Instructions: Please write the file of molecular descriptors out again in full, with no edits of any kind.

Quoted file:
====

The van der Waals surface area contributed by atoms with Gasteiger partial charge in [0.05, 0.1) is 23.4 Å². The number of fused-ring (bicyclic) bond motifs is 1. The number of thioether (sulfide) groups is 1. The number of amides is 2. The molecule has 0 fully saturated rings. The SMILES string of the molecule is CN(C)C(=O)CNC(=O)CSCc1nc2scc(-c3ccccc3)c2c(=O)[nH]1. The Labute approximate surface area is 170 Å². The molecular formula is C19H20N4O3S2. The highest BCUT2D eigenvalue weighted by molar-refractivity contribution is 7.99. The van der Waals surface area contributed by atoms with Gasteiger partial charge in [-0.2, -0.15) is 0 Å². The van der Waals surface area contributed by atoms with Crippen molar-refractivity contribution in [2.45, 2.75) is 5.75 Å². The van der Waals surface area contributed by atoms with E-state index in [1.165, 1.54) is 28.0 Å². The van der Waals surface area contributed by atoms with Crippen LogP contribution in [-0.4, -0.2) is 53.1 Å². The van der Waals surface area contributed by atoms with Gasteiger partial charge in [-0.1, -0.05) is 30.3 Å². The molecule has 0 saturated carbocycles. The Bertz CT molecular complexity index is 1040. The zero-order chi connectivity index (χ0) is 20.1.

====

The van der Waals surface area contributed by atoms with Gasteiger partial charge in [0.05, 0.1) is 23.4 Å². The number of fused-ring (bicyclic) bond motifs is 1. The number of thioether (sulfide) groups is 1. The number of amides is 2. The molecule has 0 fully saturated rings. The SMILES string of the molecule is CN(C)C(=O)CNC(=O)CSCc1nc2scc(-c3ccccc3)c2c(=O)[nH]1. The Labute approximate surface area is 170 Å². The molecular formula is C19H20N4O3S2. The highest BCUT2D eigenvalue weighted by molar-refractivity contribution is 7.99. The van der Waals surface area contributed by atoms with Gasteiger partial charge in [-0.2, -0.15) is 0 Å². The van der Waals surface area contributed by atoms with Crippen molar-refractivity contribution in [2.45, 2.75) is 5.75 Å². The van der Waals surface area contributed by atoms with E-state index in [1.165, 1.54) is 28.0 Å². The van der Waals surface area contributed by atoms with Crippen LogP contribution in [-0.4, -0.2) is 53.1 Å². The van der Waals surface area contributed by atoms with Gasteiger partial charge in [-0.1, -0.05) is 30.3 Å². The molecule has 0 saturated carbocycles. The Bertz CT molecular complexity index is 1040. The zero-order chi connectivity index (χ0) is 20.1.